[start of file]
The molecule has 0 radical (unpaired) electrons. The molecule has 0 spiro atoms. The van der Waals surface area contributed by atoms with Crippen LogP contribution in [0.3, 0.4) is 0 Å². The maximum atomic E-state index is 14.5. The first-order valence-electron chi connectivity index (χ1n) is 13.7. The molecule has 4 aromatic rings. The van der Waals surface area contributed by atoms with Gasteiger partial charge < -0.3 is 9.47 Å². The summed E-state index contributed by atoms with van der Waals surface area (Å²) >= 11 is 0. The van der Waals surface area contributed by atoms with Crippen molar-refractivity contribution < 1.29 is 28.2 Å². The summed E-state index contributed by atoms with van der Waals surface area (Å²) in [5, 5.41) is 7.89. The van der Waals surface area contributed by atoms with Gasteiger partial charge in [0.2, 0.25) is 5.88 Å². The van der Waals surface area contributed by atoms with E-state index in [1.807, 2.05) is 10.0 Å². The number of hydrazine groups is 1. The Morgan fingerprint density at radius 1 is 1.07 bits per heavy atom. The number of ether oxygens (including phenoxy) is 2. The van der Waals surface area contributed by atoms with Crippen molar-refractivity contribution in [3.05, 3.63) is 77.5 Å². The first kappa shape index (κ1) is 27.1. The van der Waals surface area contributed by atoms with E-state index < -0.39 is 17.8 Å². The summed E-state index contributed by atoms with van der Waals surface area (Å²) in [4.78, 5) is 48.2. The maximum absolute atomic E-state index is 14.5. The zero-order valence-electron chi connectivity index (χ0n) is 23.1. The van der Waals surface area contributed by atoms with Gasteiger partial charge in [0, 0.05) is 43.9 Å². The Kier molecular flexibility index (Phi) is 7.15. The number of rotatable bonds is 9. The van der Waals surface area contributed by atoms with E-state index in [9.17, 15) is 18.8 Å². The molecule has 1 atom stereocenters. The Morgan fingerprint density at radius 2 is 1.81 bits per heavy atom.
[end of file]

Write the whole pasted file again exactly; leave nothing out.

The molecule has 0 radical (unpaired) electrons. The molecule has 0 spiro atoms. The van der Waals surface area contributed by atoms with Crippen LogP contribution in [0.3, 0.4) is 0 Å². The maximum atomic E-state index is 14.5. The first-order valence-electron chi connectivity index (χ1n) is 13.7. The molecule has 4 aromatic rings. The van der Waals surface area contributed by atoms with Gasteiger partial charge < -0.3 is 9.47 Å². The summed E-state index contributed by atoms with van der Waals surface area (Å²) >= 11 is 0. The van der Waals surface area contributed by atoms with Crippen molar-refractivity contribution < 1.29 is 28.2 Å². The summed E-state index contributed by atoms with van der Waals surface area (Å²) in [5, 5.41) is 7.89. The van der Waals surface area contributed by atoms with Gasteiger partial charge in [0.2, 0.25) is 5.88 Å². The van der Waals surface area contributed by atoms with E-state index in [1.807, 2.05) is 10.0 Å². The number of hydrazine groups is 1. The Morgan fingerprint density at radius 1 is 1.07 bits per heavy atom. The number of ether oxygens (including phenoxy) is 2. The van der Waals surface area contributed by atoms with Crippen molar-refractivity contribution in [3.05, 3.63) is 77.5 Å². The first kappa shape index (κ1) is 27.1. The van der Waals surface area contributed by atoms with E-state index < -0.39 is 17.8 Å². The summed E-state index contributed by atoms with van der Waals surface area (Å²) in [4.78, 5) is 48.2. The maximum absolute atomic E-state index is 14.5. The zero-order valence-electron chi connectivity index (χ0n) is 23.1. The van der Waals surface area contributed by atoms with Gasteiger partial charge in [0, 0.05) is 43.9 Å². The Kier molecular flexibility index (Phi) is 7.15. The number of rotatable bonds is 9. The van der Waals surface area contributed by atoms with E-state index in [9.17, 15) is 18.8 Å². The molecule has 1 atom stereocenters. The Morgan fingerprint density at radius 2 is 1.81 bits per heavy atom.